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Lieutenant Arthur Trevithick Tyack Bake


Harrogate Herald - 3rd March 1920

Harrogate Officer Killed in Action

Lieutenant A T T Bake

It is with deep regret that we record the death in action on February 14th, of Lieutenant Arthur T T Bake, son of Mr H J Tyack Bake, of 67 Harlow Moor Drive. Lieutenant Bake was in the Indian Army and serving in Mesopotamia, where he met his death in operations against the Kurds. The news was received by Mr Bake on Wednesday in the following telegram :

"Deeply regret to state your son, Lieutenant A T T Bake, 126th Baluchie, officially reported from Mesopotamia killed in action 14th February. Mr Secretary Montagu desires to express sincere sympathy with you in the loss of this gallant officer Secretary, Military Department, India Office".

Lieutenant A T T Bake was educated at Ripon Grammar School from April 1912, to July 1914, and prepared privately at home from July 1914, to June 1916, for the Army Competitive Examination, winning a cadetship in the Indian Army in July 1916. He sailed in November 1916, for India in SS City of Birmingham, which was torpedoed when one day out from Alexandra. The cadets lost everything and were accommodated in Egypt for some weeks by the Army authorities before proceeding to India in a transport. The 80 cadets had a training lasting about a year at Wellington in the Nilgui Hills, South India. Thence Lieutenant Bake was attached to the 126 Baluchis, and stationed at Quetta for some time; later he went on a recruiting expedition to the Punjab and Kashmir. About February 1918, he volunteered for service in Mesopotamia, and for a period of rather more than two years during his stay there to the time of his death, he was the only officer of his regiment who was never absent from duty either from illness or any other cause. As so many of the other officers were from time to time incapacitated he was almost continuously "Acting Captain" during the last 12 months. During the war period, one could only hazard conjectures as to his whereabouts, which appear to have been far distant from Bagdad.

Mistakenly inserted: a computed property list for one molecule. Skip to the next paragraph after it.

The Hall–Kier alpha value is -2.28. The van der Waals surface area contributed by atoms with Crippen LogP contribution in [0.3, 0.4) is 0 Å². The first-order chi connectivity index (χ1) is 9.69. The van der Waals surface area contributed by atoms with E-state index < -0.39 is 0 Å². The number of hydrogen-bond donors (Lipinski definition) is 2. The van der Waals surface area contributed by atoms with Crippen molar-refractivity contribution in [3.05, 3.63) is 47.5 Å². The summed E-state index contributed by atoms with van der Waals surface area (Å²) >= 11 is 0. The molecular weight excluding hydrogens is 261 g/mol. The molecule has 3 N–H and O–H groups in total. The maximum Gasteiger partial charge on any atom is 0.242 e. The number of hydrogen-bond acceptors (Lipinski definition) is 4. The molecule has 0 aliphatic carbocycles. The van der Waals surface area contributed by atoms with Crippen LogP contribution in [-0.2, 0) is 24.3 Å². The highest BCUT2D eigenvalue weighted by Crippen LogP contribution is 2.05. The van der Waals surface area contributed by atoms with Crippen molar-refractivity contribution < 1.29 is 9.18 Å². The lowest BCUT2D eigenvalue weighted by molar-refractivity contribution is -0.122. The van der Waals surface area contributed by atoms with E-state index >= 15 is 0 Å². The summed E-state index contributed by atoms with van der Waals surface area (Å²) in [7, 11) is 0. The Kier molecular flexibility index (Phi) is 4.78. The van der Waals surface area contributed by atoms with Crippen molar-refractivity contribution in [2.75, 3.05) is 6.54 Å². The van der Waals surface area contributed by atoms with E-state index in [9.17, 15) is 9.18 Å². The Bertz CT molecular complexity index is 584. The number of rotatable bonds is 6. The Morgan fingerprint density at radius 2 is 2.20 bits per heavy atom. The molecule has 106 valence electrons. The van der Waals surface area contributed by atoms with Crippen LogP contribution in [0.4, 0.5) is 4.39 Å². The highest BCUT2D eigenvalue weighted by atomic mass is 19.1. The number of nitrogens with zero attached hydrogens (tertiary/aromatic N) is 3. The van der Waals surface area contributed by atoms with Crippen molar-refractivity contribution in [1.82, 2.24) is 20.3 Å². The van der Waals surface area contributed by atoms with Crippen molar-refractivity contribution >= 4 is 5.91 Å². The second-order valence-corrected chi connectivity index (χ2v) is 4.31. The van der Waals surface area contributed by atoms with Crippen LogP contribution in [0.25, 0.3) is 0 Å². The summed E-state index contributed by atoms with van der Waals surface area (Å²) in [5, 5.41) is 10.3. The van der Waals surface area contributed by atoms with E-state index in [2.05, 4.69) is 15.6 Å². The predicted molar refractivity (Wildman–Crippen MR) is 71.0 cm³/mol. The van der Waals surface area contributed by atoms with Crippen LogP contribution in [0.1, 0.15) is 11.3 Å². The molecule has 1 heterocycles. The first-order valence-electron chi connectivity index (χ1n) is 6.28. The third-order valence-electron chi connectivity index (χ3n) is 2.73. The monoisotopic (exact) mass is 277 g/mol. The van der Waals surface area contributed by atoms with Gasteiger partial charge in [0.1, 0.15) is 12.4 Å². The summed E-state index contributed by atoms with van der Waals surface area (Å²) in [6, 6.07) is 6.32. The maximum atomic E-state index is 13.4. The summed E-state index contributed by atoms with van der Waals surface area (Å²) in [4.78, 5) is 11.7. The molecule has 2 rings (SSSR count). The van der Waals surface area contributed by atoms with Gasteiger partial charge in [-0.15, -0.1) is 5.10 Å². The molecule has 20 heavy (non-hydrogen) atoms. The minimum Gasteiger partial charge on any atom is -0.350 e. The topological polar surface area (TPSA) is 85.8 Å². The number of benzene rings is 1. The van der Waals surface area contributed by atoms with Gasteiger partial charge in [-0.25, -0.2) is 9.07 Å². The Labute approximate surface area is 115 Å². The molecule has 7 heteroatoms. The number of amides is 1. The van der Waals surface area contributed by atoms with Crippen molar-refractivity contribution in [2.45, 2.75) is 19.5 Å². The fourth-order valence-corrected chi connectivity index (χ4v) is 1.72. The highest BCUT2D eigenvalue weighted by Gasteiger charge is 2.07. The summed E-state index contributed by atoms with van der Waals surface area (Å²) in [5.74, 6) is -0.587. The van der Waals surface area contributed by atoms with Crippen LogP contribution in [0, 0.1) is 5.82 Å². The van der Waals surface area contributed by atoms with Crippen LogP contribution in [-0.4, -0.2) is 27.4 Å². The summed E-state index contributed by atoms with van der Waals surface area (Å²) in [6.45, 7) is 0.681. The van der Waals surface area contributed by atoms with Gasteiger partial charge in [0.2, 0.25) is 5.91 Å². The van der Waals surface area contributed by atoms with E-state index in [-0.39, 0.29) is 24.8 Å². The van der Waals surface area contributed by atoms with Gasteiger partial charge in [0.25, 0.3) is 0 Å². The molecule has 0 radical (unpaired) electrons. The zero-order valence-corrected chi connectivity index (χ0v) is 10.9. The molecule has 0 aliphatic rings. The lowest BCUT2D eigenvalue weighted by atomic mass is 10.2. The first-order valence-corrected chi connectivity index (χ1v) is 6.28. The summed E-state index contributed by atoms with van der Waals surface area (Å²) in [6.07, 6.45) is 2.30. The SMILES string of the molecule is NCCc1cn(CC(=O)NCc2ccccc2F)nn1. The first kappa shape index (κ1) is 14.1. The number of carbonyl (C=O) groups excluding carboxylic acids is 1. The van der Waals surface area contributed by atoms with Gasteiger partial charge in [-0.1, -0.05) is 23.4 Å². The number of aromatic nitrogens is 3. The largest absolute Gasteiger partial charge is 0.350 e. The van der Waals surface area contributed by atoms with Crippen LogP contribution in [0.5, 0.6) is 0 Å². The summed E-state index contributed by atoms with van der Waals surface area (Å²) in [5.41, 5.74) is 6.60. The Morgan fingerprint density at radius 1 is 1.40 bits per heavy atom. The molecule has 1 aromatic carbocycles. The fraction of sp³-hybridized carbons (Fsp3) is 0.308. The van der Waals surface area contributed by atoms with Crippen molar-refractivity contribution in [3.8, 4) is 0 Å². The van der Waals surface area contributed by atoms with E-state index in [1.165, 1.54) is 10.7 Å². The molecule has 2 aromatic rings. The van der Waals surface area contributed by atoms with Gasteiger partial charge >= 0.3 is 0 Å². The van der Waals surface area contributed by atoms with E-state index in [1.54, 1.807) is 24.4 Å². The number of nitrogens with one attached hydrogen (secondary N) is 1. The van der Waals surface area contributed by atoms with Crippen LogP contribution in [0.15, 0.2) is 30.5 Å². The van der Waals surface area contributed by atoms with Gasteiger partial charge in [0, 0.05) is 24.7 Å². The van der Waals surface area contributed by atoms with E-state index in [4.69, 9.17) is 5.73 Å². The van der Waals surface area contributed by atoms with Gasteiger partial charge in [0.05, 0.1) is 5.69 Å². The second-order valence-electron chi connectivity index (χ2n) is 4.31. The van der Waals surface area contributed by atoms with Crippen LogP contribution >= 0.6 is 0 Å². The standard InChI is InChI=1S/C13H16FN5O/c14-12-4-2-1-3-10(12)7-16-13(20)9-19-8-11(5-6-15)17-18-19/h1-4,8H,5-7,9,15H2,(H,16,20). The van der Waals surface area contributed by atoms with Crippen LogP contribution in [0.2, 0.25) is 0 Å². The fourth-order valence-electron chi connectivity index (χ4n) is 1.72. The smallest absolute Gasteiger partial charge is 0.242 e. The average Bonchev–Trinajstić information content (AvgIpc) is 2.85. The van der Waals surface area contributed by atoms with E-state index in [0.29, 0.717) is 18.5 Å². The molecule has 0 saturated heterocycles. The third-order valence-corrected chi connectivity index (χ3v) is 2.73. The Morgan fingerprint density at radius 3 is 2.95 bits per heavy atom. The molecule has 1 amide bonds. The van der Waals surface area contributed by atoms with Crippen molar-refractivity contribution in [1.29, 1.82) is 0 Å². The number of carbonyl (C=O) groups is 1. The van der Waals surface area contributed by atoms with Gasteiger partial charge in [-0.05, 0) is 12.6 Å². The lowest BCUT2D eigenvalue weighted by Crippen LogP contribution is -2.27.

Since the armistice there appears to have been considerable trouble with refractory and warlike tribes, especially the Kurds; the letters home describing these operations were particularly interesting, including the storming of their stronghold amongst the mountains at a height of 7,500 feet above sea level. In acknowledging a present of a cane from one of his sisters at Xmas, he mentioned that he had already been hit twice by bullets, which suggested warm work. His father has received two interesting letters from Indian officers at present in England who knew his son.